Yesterday I was out in the city, I don’t normally have a lot of free time during the semester and the summer break is a good time to go out with my camera and see what I can see. Normally if I am doing a project I have a set idea in mind. There is an on-going project called “Shrooms and Bugs” that I am working on, these pictures are only taken in the autumn when it is mushroom picking season. For this project I know the type of images I am looking for, different mushrooms and plants as well as the tiny insects and bugs that live in the environment. On days like today I just like to go for a walk look.
I was walking down Kosciuszki street heading towards Plac Wolnosci, where I was planning a 360 panoramic (this will need to be attempted on another day as there was some people working on the square and I didn’t plan or want them in the shot.), as I was walking something caught my eye. I stopped and turned, I was not amazed but I was interested. There was a big closed double door, which is used for car access. The door was closed and padlocked with the several layers of paint peeling off it. Now in my city this is not unusual although it is becoming more unusual. I live in a post-industrial city in the middle of Poland and a lot of the buildings in the centre of the city are abandoned, condemned or not well looked after. In the door was, what I could only assume was, a peep hole and looking through it you could see a beautifully carved ceiling of a passageway which leads to a courtyard.
I quickly took out my camera and tried several different compositions trying to use the hole as a frame in the foreground and focus more on what was through the peephole. My tripod would not give me what I needed and after several minutes I decided I would poke my lens through and take the picture.
Several people walked by and said nothing ignoring me. Yet a man came up to me and asked, “Excuse me, what are you doing?”
I replied the obvious “Taking a picture.”
In turn he looked through the peep hole and then said “I can’t see what of!” and walked away.
I had a lot fun taking my picture and then some more of the door.
This man’s parting remark stuck with me, “I can’t see what of! “ And I started thinking of another question.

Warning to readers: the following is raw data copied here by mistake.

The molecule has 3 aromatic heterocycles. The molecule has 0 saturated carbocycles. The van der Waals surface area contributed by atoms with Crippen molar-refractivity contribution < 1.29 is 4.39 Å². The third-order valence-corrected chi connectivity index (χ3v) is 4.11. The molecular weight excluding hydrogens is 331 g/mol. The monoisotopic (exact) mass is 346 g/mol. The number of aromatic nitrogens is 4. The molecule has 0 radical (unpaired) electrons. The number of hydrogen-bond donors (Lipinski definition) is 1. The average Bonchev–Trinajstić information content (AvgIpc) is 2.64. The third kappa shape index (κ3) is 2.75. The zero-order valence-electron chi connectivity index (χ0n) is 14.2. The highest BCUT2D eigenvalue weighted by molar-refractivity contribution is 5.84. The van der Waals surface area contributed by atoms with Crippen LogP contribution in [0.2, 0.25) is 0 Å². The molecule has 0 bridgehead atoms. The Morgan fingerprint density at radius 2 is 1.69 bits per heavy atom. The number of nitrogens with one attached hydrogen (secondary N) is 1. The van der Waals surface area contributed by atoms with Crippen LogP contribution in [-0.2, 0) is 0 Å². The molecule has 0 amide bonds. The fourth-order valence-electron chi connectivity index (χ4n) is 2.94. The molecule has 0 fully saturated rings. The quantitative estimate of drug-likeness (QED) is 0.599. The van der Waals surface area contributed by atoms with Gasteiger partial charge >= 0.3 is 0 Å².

Why do I take photographs?
This question for me is a difficult one because I take photographs for different reasons; one is pleasure. I take great pleasure in developing pictures be it digital or film, looking at the end result and being amazed at what I did. Another reason is to show off, we all like to be praised. Finally I take photographs to show or describe something an idea a story or my mood. It can also be just to document. I am usually called on as the family photographer but now living so far from parents this has fallen to my father. On this occasion I took the picture for another reason, my own intrigue.
For me a photographer wants to ask questions; “why is the door closed?”, “what is this hole?”, “what is behind the door?” “Where does it lead?” and hopefully in taking the picture I will answer the question or it will prompt somebody to answer it.
When living in the north of England I knew the city I lived in was once a major train hub. I went for treks and found old railways lines. Questions started coming and soon I spent nearly two years walking around photographing anything that had a connection to the railways and the city. I discovered why there was a decline and closure of the stations, tracks and sidings in the city. Through this project several things were ticked off on my reasons for taking photographs. I had a lot of fun taking and editing/developing the photographs, I loved people’s reactions to them, they did reflect my mood and the told the story of this city’s forgotten grandeur.
A photographer may want to record a moment in history be it; a party, a terrorist attack, a religious event or to freeze that moment which will never be replicated again. A photographer does not have the luxury of a film director to have another go once the moment has passed. A photographer is torn in two when making snap decisions, do I start here while the light is good or here and then come back because the light maybe better. It is an instinct like making the perfect shot during a hunt, to be patient but not wait too long.
Sometimes I make bad decisions.
There may also be other reasons to take pictures.
Before the digital age people took pictures more selectively because of the cost of taking pictures and then developing them. They took pictures and then looked at them selected which ones they liked placed them in a picture album or framed them. The others maybe were placed in a box or back in the envelope only to be discovered again and memories to be spontaneously relived. People took pictures to remember to document and to share. Now in the digital age that still happens but instead posting them on Facebook and saving the discarded images in folders, files are deleted or lost. The same reason for taking them is there to remember to document and to share.
A photographer I would naturally expect not throw away those bad or unwanted pictures, instead keeping them, maybe later down the line he can look again and see something he did not see before.
This is where the differences and similarities between me the photographer and the Man who asked me the question.
The question all this starts to beg is, “What makes a photographer?” a question I am still unsure of what the answer is.
I have walked down the street many times pass the door. I had never once thought of saying wait I must stop look at this door. Why? The door and the building are the background of our busy lives, we see and continue. I stopped not because there was a friend or family member there or because it is a fascinating door, but because the questions have started to be asked.
What is it?